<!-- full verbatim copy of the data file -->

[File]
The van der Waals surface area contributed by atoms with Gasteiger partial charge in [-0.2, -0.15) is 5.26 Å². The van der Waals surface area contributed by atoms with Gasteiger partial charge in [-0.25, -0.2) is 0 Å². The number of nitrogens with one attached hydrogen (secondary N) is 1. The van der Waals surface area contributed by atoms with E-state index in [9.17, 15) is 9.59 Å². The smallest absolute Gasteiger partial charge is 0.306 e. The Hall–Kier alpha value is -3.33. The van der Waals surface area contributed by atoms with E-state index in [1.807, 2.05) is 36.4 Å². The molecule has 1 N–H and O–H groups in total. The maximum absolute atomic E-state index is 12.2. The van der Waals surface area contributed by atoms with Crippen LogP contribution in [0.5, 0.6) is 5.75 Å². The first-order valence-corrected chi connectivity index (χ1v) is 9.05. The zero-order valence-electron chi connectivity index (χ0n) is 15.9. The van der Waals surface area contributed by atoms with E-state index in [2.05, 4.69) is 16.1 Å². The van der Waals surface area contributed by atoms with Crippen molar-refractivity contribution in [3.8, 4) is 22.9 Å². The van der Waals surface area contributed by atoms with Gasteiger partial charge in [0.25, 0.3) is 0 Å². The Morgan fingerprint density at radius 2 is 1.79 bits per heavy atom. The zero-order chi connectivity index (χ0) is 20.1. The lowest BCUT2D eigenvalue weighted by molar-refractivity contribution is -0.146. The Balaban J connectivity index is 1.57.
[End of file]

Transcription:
The van der Waals surface area contributed by atoms with Gasteiger partial charge in [-0.2, -0.15) is 5.26 Å². The van der Waals surface area contributed by atoms with Gasteiger partial charge in [-0.25, -0.2) is 0 Å². The number of nitrogens with one attached hydrogen (secondary N) is 1. The van der Waals surface area contributed by atoms with E-state index in [9.17, 15) is 9.59 Å². The smallest absolute Gasteiger partial charge is 0.306 e. The Hall–Kier alpha value is -3.33. The van der Waals surface area contributed by atoms with E-state index in [1.807, 2.05) is 36.4 Å². The molecule has 1 N–H and O–H groups in total. The maximum absolute atomic E-state index is 12.2. The van der Waals surface area contributed by atoms with Crippen LogP contribution in [0.5, 0.6) is 5.75 Å². The first-order valence-corrected chi connectivity index (χ1v) is 9.05. The zero-order valence-electron chi connectivity index (χ0n) is 15.9. The van der Waals surface area contributed by atoms with E-state index in [2.05, 4.69) is 16.1 Å². The van der Waals surface area contributed by atoms with Crippen molar-refractivity contribution in [3.8, 4) is 22.9 Å². The van der Waals surface area contributed by atoms with Gasteiger partial charge in [0.25, 0.3) is 0 Å². The Morgan fingerprint density at radius 2 is 1.79 bits per heavy atom. The zero-order chi connectivity index (χ0) is 20.1. The lowest BCUT2D eigenvalue weighted by molar-refractivity contribution is -0.146. The Balaban J connectivity index is 1.57.